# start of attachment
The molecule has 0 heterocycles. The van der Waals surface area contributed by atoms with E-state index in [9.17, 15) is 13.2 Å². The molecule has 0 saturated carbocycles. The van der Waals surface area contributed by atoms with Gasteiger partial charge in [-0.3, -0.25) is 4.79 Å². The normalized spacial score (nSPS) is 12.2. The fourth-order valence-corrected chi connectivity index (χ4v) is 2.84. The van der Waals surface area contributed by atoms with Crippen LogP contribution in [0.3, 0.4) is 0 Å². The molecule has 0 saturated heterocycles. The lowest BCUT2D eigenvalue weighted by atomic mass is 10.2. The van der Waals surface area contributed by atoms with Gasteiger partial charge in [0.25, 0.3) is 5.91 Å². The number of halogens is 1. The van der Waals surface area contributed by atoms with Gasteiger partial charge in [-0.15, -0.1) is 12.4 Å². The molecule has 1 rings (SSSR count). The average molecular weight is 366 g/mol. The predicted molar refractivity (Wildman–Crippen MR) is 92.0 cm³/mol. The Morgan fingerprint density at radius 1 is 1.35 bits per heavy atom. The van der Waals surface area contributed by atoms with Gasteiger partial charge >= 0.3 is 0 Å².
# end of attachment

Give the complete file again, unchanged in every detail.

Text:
The molecule has 0 heterocycles. The van der Waals surface area contributed by atoms with E-state index in [9.17, 15) is 13.2 Å². The molecule has 0 saturated carbocycles. The van der Waals surface area contributed by atoms with Gasteiger partial charge in [-0.3, -0.25) is 4.79 Å². The normalized spacial score (nSPS) is 12.2. The fourth-order valence-corrected chi connectivity index (χ4v) is 2.84. The van der Waals surface area contributed by atoms with Crippen LogP contribution in [0.3, 0.4) is 0 Å². The molecule has 0 saturated heterocycles. The lowest BCUT2D eigenvalue weighted by atomic mass is 10.2. The van der Waals surface area contributed by atoms with Gasteiger partial charge in [0.25, 0.3) is 5.91 Å². The number of halogens is 1. The van der Waals surface area contributed by atoms with Gasteiger partial charge in [-0.15, -0.1) is 12.4 Å². The molecule has 1 rings (SSSR count). The average molecular weight is 366 g/mol. The predicted molar refractivity (Wildman–Crippen MR) is 92.0 cm³/mol. The Morgan fingerprint density at radius 1 is 1.35 bits per heavy atom. The van der Waals surface area contributed by atoms with Gasteiger partial charge >= 0.3 is 0 Å².